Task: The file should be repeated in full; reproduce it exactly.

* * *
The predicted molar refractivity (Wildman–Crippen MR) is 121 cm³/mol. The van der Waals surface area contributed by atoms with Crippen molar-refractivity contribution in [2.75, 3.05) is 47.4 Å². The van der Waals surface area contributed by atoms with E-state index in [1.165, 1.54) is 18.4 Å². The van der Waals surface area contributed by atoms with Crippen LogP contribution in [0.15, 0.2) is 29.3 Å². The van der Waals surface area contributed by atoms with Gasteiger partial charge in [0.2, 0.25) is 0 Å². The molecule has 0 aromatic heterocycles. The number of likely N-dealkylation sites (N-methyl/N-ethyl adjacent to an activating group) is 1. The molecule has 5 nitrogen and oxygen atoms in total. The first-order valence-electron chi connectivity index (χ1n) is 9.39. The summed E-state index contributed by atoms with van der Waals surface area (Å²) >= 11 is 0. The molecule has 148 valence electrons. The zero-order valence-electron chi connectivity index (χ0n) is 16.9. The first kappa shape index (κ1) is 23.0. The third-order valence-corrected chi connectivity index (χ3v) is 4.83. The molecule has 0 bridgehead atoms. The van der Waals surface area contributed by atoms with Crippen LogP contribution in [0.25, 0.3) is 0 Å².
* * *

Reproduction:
The predicted molar refractivity (Wildman–Crippen MR) is 121 cm³/mol. The van der Waals surface area contributed by atoms with Crippen molar-refractivity contribution in [2.75, 3.05) is 47.4 Å². The van der Waals surface area contributed by atoms with E-state index in [1.165, 1.54) is 18.4 Å². The van der Waals surface area contributed by atoms with Crippen LogP contribution in [0.15, 0.2) is 29.3 Å². The van der Waals surface area contributed by atoms with Gasteiger partial charge in [0.2, 0.25) is 0 Å². The molecule has 0 aromatic heterocycles. The number of likely N-dealkylation sites (N-methyl/N-ethyl adjacent to an activating group) is 1. The molecule has 5 nitrogen and oxygen atoms in total. The first-order valence-electron chi connectivity index (χ1n) is 9.39. The summed E-state index contributed by atoms with van der Waals surface area (Å²) >= 11 is 0. The molecule has 148 valence electrons. The zero-order valence-electron chi connectivity index (χ0n) is 16.9. The first kappa shape index (κ1) is 23.0. The third-order valence-corrected chi connectivity index (χ3v) is 4.83. The molecule has 0 bridgehead atoms. The van der Waals surface area contributed by atoms with Crippen LogP contribution in [0.25, 0.3) is 0 Å².